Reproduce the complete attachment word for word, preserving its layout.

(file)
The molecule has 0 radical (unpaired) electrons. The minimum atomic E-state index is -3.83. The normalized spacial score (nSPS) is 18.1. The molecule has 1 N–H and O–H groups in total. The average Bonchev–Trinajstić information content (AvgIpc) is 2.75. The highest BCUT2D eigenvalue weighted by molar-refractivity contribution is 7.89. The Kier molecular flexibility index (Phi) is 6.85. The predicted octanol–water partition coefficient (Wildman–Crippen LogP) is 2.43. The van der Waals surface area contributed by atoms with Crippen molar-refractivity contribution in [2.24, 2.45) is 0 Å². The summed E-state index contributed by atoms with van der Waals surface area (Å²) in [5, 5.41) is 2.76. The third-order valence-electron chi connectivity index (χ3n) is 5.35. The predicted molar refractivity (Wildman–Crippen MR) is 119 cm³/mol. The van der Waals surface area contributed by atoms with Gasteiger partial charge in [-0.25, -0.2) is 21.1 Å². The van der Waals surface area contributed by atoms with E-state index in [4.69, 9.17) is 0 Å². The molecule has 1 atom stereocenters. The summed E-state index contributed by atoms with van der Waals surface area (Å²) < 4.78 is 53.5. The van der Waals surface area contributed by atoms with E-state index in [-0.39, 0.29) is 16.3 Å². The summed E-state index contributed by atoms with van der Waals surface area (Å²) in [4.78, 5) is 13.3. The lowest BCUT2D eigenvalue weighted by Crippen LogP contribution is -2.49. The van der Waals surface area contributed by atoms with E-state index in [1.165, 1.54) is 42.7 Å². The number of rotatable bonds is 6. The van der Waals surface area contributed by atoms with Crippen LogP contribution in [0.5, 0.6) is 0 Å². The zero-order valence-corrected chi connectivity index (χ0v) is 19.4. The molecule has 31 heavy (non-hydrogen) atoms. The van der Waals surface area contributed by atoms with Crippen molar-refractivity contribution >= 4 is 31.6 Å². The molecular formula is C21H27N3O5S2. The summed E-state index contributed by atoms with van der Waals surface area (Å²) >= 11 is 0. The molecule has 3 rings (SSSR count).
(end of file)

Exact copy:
The molecule has 0 radical (unpaired) electrons. The minimum atomic E-state index is -3.83. The normalized spacial score (nSPS) is 18.1. The molecule has 1 N–H and O–H groups in total. The average Bonchev–Trinajstić information content (AvgIpc) is 2.75. The highest BCUT2D eigenvalue weighted by molar-refractivity contribution is 7.89. The Kier molecular flexibility index (Phi) is 6.85. The predicted octanol–water partition coefficient (Wildman–Crippen LogP) is 2.43. The van der Waals surface area contributed by atoms with Crippen molar-refractivity contribution in [2.24, 2.45) is 0 Å². The summed E-state index contributed by atoms with van der Waals surface area (Å²) in [5, 5.41) is 2.76. The third-order valence-electron chi connectivity index (χ3n) is 5.35. The predicted molar refractivity (Wildman–Crippen MR) is 119 cm³/mol. The van der Waals surface area contributed by atoms with Gasteiger partial charge in [-0.25, -0.2) is 21.1 Å². The van der Waals surface area contributed by atoms with E-state index in [4.69, 9.17) is 0 Å². The molecule has 1 atom stereocenters. The summed E-state index contributed by atoms with van der Waals surface area (Å²) < 4.78 is 53.5. The van der Waals surface area contributed by atoms with E-state index in [-0.39, 0.29) is 16.3 Å². The summed E-state index contributed by atoms with van der Waals surface area (Å²) in [4.78, 5) is 13.3. The lowest BCUT2D eigenvalue weighted by Crippen LogP contribution is -2.49. The van der Waals surface area contributed by atoms with E-state index in [1.165, 1.54) is 42.7 Å². The number of rotatable bonds is 6. The van der Waals surface area contributed by atoms with Crippen LogP contribution in [0.5, 0.6) is 0 Å². The zero-order valence-corrected chi connectivity index (χ0v) is 19.4. The molecule has 31 heavy (non-hydrogen) atoms. The van der Waals surface area contributed by atoms with Crippen molar-refractivity contribution >= 4 is 31.6 Å². The molecular formula is C21H27N3O5S2. The summed E-state index contributed by atoms with van der Waals surface area (Å²) >= 11 is 0. The molecule has 3 rings (SSSR count).